Professional induction of teachers: A study of student-supervisor dialogue journals
AuthorHardesty, Rachel Cunliffe
AdvisorAntia, Shirin D.
MetadataShow full item record
PublisherThe University of Arizona.
RightsCopyright © is held by the author. Digital access to this material is made possible by the University Libraries, University of Arizona. Further transmission, reproduction or presentation (such as public display or performance) of protected items is prohibited except with permission of the author.
AbstractThe purpose of the study was to reveal the mechanisms by which a university supervisor leads five student-teachers to reflective professionalism in dialogue journals used during the final field experience of a two year graduate teacher preparation program for teachers of children who are Deaf and Hard-of Hearing. The participants in the study were four female and one male student-teacher in their final semester of preparation, and one female university supervisor. The data comprised of dialogue journals exchanged between the student-teachers and their supervisor during the nine-week field experience. The intention of the dialogue journal assignment was to develop a relationship which would facilitate educational dialogue and promote reflection. The supervisor intended that the student-teachers use the dialogue journals to examine problems of practice and professionalism and to integrate theory and practice. The results showed that the concerns of the student-teachers clustered into four themes, completion of requirements, competence in practice, caring in field experience relationships, and practical and ethical conflict resolution. In addition, the supervisor met her objectives of forming educational relationships and providing a model of teacher-like thinking and problem solving through use of a variety of strategies, both direct and indirect, within a collegial milieu. The essential effect of the supervisory strategy-use was to differentiate student-teacher perceptions of their experiences such that problem-solving was facilitated. In addition reflection was promoted. Three types of reflection were identified. Reflection-in-action resembled Donald Schon's category of that name. Reflection-on-belief produced ethical development, and reflection-on-context produced critique of the contexts of teaching. When overwhelmed, student-teachers ruminated rather than reflected. The supervisor responded by scaffolding a reflective pathway to empowered problem-solving. It seemed that the student-teachers were inducted through these means to the profession of teaching. The conclusions are that dialogue journals provide unparalleled opportunities for thoughtful reflective conversation, providing as they do, built in wait-time. In addition they provide teacher educators with opportunities to be directly involved in the education of children through problem-solving with the student-teachers, thus maintaining their credentials as authentically experienced teachers.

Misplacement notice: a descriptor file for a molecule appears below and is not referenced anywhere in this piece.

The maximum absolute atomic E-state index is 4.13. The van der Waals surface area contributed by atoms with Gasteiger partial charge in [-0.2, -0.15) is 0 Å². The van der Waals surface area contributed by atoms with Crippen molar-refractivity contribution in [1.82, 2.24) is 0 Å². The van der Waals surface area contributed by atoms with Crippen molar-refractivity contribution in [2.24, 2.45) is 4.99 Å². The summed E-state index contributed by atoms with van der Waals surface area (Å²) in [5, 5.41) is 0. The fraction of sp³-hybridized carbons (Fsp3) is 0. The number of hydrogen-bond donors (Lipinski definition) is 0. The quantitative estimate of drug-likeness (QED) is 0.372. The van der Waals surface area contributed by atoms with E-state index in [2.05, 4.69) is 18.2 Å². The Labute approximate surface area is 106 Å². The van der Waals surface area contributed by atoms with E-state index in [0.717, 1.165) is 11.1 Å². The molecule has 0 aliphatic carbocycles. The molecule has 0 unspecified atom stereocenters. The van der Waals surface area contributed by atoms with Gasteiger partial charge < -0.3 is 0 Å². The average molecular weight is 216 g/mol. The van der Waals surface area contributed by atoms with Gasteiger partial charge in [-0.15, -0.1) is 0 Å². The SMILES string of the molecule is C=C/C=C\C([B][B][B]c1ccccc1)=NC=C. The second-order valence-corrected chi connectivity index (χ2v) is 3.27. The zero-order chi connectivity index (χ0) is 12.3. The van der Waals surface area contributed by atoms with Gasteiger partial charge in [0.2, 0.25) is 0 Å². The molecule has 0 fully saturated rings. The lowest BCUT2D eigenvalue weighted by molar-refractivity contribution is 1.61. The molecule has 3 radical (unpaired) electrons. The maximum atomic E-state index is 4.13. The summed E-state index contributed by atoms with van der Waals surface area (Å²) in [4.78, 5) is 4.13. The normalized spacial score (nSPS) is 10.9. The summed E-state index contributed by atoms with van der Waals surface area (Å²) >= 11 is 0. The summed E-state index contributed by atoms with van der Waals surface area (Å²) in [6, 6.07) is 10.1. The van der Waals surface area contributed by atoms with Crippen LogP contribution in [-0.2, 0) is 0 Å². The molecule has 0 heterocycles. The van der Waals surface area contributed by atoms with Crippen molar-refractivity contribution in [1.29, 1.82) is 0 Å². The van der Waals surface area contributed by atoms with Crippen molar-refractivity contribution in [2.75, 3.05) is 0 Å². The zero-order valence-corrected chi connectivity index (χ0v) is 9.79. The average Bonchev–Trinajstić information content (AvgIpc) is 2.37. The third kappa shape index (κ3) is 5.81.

Degree ProgramGraduate College
Special Education, Rehabilitation and School Psychology